Where Steve Jobs Says that Apple is Positioned

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Steve Jobs, The Economist and I All Agree!

September 21, 2009

I’ve been preaching ad nauseum that a dedicated eBook reader just doesn’t add up. In Thad’s The Laws of the Future of Publishing I’ve often quoted law #19: “There is a limit to the number of separate digital devices people want to carry. That limit is one.” People often say, “But what about the cellphone…won’t that remain separate.” I reply: Look at the iPhone and at Nokia’s new N97mini, and then decide.

Today I discovered a David Pogue blog entry from September 9th, where he managed to get a few minutes with Steve Jobs after the Apple iPod event. Pogue wrote:

A couple of years ago, pre-Kindle, Mr. Jobs expressed his doubts that e-readers were ready for prime time. So today, I asked if his opinions have changed.

“I’m sure there will always be dedicated devices, and they may have a few advantages in doing just one thing,” he said. “But I think the general-purpose devices will win the day. Because I think people just probably aren’t willing to pay for a dedicated device.”

He said that Apple doesn’t see e-books as a big market at this point, and pointed out that Amazon.com, for example, doesn’t ever say how many Kindles it sells. “Usually, if they sell a lot of something, you want to tell everybody.”

Meanwhile, in an August 27, 2009 article in The Economist headlined: “Screen Test: Electronic-Book Readers Multiply,” the article concludes:

Yet there are already signs that consumers may prefer to read e-books on devices that do other things as well. According to some estimates, more people use Apple’s iPhone to read digital texts than use the Kindle. And Apple is hard at work developing a multimedia “tablet” that will probably act as an e-book reader too. Gizmos such as these are the likeliest heroes of the next chapter of electronic bookselling.

I just can’t see dedicated eBook readers, “crossing the chasm.”


December 1, 2010: I’ve been wrong more than once, but rarely as wrong as on this assessment. Dedicated eBooks Readers may not have truly moved into the mainstream of all consumer purchasing, but they’ve certainly taken dedicated book purchasers and the book reading public by storm. The transformation has been illuminating.

Steve Jobs’ assessment: “I think the general-purpose devices will win the day” certainly proved accurate with the success of the iPad.

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Giving Away Digital Books for Free

May 30, 2008

Credit where credit is due: I was first informed of this fascinating tale about the future of writing and book publishing from David Pogue’s always fun, provocative and illuminating weekly column in The New York Times. His May 22nd column provided his take on whether he should provide free downloads of his (many) books.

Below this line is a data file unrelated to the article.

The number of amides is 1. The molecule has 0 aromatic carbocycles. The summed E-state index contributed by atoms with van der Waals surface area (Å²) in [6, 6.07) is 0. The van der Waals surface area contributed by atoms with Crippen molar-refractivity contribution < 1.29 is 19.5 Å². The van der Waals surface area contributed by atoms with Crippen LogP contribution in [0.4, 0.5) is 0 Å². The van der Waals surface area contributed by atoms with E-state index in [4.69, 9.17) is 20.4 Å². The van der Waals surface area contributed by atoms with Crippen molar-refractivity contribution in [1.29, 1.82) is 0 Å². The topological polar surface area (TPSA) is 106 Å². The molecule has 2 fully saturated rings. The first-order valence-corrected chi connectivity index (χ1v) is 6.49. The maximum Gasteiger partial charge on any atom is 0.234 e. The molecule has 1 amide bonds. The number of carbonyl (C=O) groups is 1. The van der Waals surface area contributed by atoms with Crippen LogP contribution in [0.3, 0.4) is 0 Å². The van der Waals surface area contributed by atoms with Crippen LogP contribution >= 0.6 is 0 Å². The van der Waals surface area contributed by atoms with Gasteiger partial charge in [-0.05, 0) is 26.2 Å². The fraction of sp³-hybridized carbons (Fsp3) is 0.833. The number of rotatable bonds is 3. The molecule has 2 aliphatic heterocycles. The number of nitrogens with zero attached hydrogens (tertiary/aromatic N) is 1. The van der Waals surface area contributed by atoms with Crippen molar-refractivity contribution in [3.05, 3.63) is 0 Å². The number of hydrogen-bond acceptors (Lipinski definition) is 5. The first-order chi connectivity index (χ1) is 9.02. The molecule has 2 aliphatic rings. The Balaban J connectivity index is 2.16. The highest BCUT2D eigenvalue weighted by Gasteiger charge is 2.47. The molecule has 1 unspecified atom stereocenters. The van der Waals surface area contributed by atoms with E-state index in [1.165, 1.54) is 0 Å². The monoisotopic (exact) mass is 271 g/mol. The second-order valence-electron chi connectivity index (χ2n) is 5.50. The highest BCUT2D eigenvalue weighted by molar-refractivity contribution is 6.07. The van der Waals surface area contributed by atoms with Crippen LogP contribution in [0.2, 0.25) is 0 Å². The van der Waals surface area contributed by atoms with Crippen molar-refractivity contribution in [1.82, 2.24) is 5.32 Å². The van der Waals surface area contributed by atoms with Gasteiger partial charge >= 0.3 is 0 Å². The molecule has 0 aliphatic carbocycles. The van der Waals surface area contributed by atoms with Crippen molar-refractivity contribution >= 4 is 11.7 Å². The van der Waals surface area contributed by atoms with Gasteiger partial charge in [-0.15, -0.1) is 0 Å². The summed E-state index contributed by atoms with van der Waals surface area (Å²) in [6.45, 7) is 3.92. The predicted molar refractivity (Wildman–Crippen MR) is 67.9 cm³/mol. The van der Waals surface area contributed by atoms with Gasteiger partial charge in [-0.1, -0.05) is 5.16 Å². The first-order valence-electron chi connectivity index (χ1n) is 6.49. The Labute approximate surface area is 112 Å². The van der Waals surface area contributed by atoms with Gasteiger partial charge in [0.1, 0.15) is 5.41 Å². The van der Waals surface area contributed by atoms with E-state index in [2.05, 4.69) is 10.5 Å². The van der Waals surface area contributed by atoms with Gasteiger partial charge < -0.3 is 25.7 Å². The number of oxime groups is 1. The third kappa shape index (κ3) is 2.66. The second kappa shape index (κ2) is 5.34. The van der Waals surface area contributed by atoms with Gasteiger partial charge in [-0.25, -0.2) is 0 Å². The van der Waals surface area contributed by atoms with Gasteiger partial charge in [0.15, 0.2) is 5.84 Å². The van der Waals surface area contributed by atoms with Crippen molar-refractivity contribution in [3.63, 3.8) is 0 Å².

After a couple of bad experiences he’s now firmly against it, while admitting that “I realize that it puts me, rather awkwardly, on the same side of the piracy issue as the record companies and movie companies, who are suing teenagers for downloading songs, and of whom I’ve made endless fun.”

But a far more intriguing story is referenced in Pogue’s column: the story of author Steven Poole, who took a successful book, “Trigger Happy: The Inner Life of Videogames,” and posted it for download on his blog. The book was first published in 2000, to favorable reviews, and, according to Poole, continues to sell well. But last November, as a simple experiment, he offered Trigger Happy as a free download, under a Creatives Commons license, which meant, if not in legal terms, but in technical reality, “no strings attached.” He asked only that “if you like the book, you can leave a tip via PayPal,” and provided a link for PayPal donations. The total was a vanishingly minuscule fraction of what I earned from the book’s traditional publication.”

The results were, to say the least, disappointing from a financial perspective. As Poole reported in an April 2008 blog entry, “the proportion of [31,697] people who left a tip after downloading Trigger Happy was 1 in 1,750, or 0.057%” and as he comments later in the responses to his entry, “the average donation was a (very reasonable) couple of bucks. What I found most important here are the nearly 230 comments found in both the original blog entry offering the book, and in its follow-up. A few of the comments are of course inane, but the sum of the comments (with a generous series of responses from Poole) amounts to the most fascinating discussion I’ve yet encountered on how writing and publishing are faring in the ongoing struggle to find an effective new business model that will encourage book-length publications (rather than articles and blogs) to flourish in the age of the Internet.